Let us suppose for a moment that the pregnant girl were the deceased. What are the likely scenarios in such a development? Some people subscribe to other people’s superstitions.

You hear them talk about haunted houses and the walking dead, but dismissing outright their own people’s beliefs. Culturally, the girl herself is a time bomb if no one attends to her humiliation. An illustration here will do us some good.

Many years ago, a girl who was a nurse went out on a picnic with her boyfriend. She is said to have told him she was expecting his child. For this, the rascally fellow killed her. Following the murder, there were reports of her being sighted at the roadside waving down motorists.

Any motorist who stopped for her or took her home was said to be safe until he switched on the lights. Such stories are not that uncommon in the annals of many communities around the country.

All in all, the stories testify to the existence of ‘ngozi’, what is often called an avenging spirit. In this context the spirit of the deceased must be appeased so as to avoid catastrophe. Let me give one or two real life examples.

My mother had an elder sister who was in a polygamous marriage in which she was the younger wife. She may have become the one that her husband doted on; I am not sure, but at any rate she became the object of derision and ill-treatment from vahosi, the senior/first wife.

This went on for years and it appears that she kept this well-lodged in her heart. Unfortunately, for her husband and for the senior wife, my mother’s sister died before her grievances had been aired and attended to.

But worse than this, the family allowed her hut to crumble and fall in upon the sacred utensils of her marriage and womanhood: the roof fell in on her earthenware (hari dzavo) and broke it into little pieces.

As any true culture man will tell you, this among the Shona is taboo. It is something of a Trojan horse ‘that can wipe out a whole clan’. That is what our people say.

The events I am referring to happened long before I was born. I never actually saw my mother’s elder sister. Many years later when the girl children my mother’s sister had left behind had grown up, started families and eventually become grandmothers, two men on bicycles came to our communal home.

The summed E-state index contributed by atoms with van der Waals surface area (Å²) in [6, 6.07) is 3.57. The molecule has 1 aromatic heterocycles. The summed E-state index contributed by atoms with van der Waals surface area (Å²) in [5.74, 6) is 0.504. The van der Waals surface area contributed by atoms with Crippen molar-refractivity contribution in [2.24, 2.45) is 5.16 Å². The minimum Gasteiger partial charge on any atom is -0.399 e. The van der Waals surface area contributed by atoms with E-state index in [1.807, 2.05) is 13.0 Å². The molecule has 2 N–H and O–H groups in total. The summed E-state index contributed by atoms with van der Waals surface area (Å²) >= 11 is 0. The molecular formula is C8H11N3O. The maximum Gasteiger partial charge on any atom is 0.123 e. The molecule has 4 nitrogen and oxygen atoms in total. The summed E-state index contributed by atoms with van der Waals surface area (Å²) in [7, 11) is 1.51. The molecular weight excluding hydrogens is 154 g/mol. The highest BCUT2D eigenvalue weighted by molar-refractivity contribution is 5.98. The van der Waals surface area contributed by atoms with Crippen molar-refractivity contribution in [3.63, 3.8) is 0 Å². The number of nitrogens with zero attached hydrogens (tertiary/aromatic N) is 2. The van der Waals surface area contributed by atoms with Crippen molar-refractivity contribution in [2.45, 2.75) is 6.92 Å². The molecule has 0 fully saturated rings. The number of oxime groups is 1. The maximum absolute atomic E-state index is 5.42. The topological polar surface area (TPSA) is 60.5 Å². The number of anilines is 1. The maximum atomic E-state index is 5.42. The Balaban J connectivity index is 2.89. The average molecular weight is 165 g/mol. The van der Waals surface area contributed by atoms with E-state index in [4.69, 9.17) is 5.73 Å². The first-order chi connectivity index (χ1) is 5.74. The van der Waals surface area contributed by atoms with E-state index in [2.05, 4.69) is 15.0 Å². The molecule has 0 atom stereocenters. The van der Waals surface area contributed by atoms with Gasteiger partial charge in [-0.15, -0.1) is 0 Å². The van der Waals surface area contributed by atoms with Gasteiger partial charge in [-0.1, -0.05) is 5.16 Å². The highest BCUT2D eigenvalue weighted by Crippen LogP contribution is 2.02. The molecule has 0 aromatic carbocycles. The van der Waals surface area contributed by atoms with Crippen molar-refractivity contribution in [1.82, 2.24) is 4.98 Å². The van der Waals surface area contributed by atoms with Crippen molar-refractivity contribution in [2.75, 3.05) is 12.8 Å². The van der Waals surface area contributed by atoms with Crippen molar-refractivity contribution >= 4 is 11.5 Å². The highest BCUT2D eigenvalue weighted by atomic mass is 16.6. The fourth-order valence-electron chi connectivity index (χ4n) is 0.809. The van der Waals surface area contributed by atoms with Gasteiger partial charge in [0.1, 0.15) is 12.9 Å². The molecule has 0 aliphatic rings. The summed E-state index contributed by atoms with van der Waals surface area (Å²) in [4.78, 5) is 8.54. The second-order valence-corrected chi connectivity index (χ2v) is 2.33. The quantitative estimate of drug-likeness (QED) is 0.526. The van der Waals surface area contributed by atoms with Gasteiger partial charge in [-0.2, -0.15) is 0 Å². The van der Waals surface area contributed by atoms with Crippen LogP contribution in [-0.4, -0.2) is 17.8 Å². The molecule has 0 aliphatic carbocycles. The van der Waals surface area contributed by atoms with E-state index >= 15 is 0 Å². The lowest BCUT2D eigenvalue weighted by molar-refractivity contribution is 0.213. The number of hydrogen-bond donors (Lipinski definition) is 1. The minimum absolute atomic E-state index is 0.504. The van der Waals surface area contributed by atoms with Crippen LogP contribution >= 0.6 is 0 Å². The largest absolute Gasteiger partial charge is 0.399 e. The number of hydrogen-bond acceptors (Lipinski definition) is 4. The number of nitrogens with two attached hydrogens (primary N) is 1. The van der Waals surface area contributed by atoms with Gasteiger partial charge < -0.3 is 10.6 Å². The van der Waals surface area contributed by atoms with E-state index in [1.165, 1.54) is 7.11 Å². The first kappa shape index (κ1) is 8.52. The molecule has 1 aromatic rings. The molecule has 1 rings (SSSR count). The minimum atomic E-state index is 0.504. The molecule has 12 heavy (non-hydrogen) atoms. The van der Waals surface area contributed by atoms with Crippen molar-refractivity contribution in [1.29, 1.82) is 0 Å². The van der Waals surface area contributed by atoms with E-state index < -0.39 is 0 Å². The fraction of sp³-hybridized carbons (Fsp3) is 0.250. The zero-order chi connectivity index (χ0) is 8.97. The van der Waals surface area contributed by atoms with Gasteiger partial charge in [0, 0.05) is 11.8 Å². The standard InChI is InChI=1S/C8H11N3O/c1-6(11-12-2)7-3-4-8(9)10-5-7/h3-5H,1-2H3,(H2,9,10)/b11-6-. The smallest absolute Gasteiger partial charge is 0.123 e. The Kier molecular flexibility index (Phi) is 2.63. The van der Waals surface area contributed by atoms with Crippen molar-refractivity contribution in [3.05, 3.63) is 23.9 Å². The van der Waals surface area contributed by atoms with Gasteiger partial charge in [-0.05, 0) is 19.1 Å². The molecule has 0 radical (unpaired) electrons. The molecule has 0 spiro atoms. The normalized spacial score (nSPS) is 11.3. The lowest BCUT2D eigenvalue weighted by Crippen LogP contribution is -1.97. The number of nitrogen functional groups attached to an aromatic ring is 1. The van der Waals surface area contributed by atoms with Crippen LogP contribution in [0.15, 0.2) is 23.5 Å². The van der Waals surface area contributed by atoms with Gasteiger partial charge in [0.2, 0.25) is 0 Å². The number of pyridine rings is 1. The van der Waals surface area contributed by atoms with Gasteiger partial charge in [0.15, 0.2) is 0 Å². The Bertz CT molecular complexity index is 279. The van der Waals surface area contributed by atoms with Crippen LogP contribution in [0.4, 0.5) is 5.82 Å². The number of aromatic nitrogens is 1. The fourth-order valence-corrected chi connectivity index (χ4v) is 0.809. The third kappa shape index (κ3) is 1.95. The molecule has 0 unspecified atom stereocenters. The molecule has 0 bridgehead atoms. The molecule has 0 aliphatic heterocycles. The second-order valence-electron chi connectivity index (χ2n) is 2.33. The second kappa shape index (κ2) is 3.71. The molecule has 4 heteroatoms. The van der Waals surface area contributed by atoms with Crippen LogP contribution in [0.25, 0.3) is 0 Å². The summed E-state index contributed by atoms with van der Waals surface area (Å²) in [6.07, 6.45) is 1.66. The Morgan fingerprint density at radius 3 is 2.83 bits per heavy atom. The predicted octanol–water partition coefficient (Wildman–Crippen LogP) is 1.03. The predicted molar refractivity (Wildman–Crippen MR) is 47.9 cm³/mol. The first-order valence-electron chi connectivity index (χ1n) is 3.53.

When they introduced themselves my father was able to silently predict why they had come. He was sitting in his favourite armchair on the veranda when the men arrived. Mother was inside her kitchen, preparing some food for the afternoon.

Eventually my father told her about her visitors. The men had come to seek forgiveness from my mother for the things done to her sister by their mother and by their father. They told her that there were too many strange deaths among them and that they wanted to own up and pay for the sins of their parents.

On an agreed date mother took them to her brothers where they did what was directed. We never saw them again after that. This happened about 40 years ago. Conclusion: problem solved.

My wife’s paternal grandfather married a woman whose husband had been murdered in the village of her origin. The dead man’s wife left the village to seek a new life with her children elsewhere. That was how she ended up marrying my father-in-law’s father whose first wife had died.

Many years later, the woman’s children from her first marriage as well as those from her second marriage had themselves become parents and grandparents. Life was going on.

A group of men who, apparently, had been on the road for weeks eventually located the woman in her new home, scores of miles from the scene of her husband’s murder. The men had a herd of cattle with them. They asked the sabhuku/village head to help.

Death was stalking them because of their family’s heinous sin, they said. Once restitution was agreed and conveyed, the men left, never to be seen again in these parts. This story is from forty-five years ago. Were a survey to be done, it might unearth many such stories everywhere.

Whatever people may think; it is probably best to do what has to be done to avoid problems generations later. Does Lameck’s forthrightness signal a culture gone mad or one in transition?

  • David Mungoshi is a writer, social commentator, editor and retired teacher.